Nutrition, humans study it, practice it, complain about it, but usually give into the science of it. The same as humans, dogs have their own nutrition charts to follow, different theories, scientific studies and so forth.
Together, let’s look at history, common sense, raw foods, nutrient lists, and what your dog might have to bark about regarding what he is ingesting and thinks he can and cannot eat.
In the beginning there were wild packs of dogs everywhere, and what did they eat anything that they could? Similar to humans survival; dogs depended upon meat from kills, grasses, berries, and other edibles that nature provides. Guess what the great news is? Many millennia later nature is still providing all that we need.
In Roman history, the Romans wrote about feeding their dogs barley bread soaked in milk along with bones of dead sheep. The wealthy Europeans of the 1800’s would feed their dogs better food than most humans had to eat. Dead horsemeat was oft rounded up from the streets to recycle as dog food to the rich estates on the outskirts of the city. Royalty is legendary for pampering their dogs with all sorts of delicacies from around their countries and elsewhere. Meanwhile, the poor’s dogs had to fend for themselves or starve. Being fed table scraps from a pauper’s diet was not sufficient to keep a dog healthy, and the humans themselves often had their own nutrition problems. Dogs would hunt rats, rabbits, mice, and any other rodent type creature they could sink their teeth.
Other references from the 18th century tell of how in France the French would mix bread crumbs with tiny piece of meat, or mix the liver, heart, blood, or all, with milk or cheese along with bread for feeding dogs. In England, they would also offer meat flavored soups to their canines to add to their dog’s nutrition.
In the mid to late 1800’s a middle class blossomed out of the industrial revolution. They started taking on dogs as house pets and created the enterprise of feeding the household pets that were suddenly in abundance. This new class with its burgeoning wealth had extra money to spend. Noting that the sailor’s biscuits kept well for long periods James Spratt began selling his own recipe of hard biscuit for dogs in London, and soon after took his fare to New York City. It is believed that he started the American dog food business. This places the dog food and kibble industry at only a bit over a 150 years old, and now is a multi-billion dollar business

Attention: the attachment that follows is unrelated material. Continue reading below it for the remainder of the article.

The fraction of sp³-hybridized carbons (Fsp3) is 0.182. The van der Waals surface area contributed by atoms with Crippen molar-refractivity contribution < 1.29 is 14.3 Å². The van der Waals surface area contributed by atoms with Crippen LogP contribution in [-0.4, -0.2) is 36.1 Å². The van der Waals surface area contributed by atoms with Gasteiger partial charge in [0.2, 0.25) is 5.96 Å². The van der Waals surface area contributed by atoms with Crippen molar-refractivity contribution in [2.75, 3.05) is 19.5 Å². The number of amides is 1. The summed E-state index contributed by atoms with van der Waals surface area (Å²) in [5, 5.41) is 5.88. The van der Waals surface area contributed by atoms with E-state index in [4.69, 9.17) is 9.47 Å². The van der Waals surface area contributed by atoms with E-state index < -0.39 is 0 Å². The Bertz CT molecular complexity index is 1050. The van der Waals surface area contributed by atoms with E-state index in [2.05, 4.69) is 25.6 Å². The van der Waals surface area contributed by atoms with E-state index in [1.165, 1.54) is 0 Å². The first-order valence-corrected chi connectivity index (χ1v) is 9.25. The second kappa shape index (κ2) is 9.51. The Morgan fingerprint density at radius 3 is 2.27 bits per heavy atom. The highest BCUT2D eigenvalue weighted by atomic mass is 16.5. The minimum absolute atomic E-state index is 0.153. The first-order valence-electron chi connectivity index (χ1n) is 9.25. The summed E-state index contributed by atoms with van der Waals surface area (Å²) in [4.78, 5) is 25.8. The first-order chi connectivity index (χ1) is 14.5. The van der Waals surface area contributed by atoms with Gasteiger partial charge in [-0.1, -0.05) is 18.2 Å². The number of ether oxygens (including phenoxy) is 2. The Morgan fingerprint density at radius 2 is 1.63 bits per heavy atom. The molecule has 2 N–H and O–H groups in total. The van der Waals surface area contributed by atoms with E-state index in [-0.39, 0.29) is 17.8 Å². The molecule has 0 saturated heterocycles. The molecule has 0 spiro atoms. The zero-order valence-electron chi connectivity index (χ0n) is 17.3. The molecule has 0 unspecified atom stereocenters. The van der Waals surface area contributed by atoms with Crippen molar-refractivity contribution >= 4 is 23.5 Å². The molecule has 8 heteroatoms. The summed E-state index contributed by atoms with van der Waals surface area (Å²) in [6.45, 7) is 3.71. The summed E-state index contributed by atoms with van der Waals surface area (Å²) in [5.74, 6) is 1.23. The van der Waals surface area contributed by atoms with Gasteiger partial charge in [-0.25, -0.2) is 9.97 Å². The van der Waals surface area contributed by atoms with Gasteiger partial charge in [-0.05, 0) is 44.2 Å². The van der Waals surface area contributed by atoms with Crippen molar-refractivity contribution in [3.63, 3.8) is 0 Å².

All the while we know that any farm dog, or for that matter, any dog that can kill something and eat it will do just that. Nothing has changed throughout the centuries. Raw meat does not kill dogs, so it is safe to say with some common sense and diligence a raw foods diet will not either.
Raw Food Stuff
Let us take a look-see at the raw food diet for canines. First remember our dogs, pals, best friend, comedy actors, were meant to eat real foods such as meats, either cooked or uncooked. Their DNA is not formed only to eat dry cereals concocted by men in white lab coats. These cereal and canned foods may have been keeping our pets alive, but possibly not thriving at optimum levels.
There are many arguments for the benefits of real and raw foods. Sure it is more work, but isn’t their health worth it? It is normal, not abnormal to be feeding your dog, a living food diet; it is thought that it will really boost their immune system and over-all health. All foods contain a risk, dry, wet, or raw they can all contain contaminants or parasites.
There are different types of raw food diets. There are raw meats that you can prepare at home, freeze-dried, and frozen that you can easily thaw and feed your dog.
Raw food diets are foods that are not cooked or sent through a processing plant. Only you can decide what you think is the type of diet for your dog, but it is worth the research effort to read up on a raw foods diet or mix of kibble and raw foods.
Rules of thumb to follow for a raw food diet
1. Before switching make sure your dog has a healthy GI track.
2. Be smart and do not leave meat un-refrigerated for lengthy periods.
3. To be safe simply follow human protocol for food safety. Toss the smelly, or does not seem right meats and foods.
4. Keep it balanced. Correct amount of vitamins and minerals, fiber, antioxidants, and fatty acids. Note medical issues and correlation.
5. Gradual switch over is often recommended to let their GI track adjust. Use new foods as a treat then watch stools to see how the dog is adjusting.
6. Take note of the size and type of bones thrown to your dog. Not all dogs do well with real raw bones.
7. Freezing meats for three days, similar to sushi, can help kill unwanted pathogens.
8. Take notes about what is working and not working with your dog’s systems. Remember to be diligent in observation and note taking to track new diet.
9. Like us humans, most dogs do well with different foods. There is no one size fits all diet.
10. Please read up on raw foods before switching over, and follow veterinary guidelines.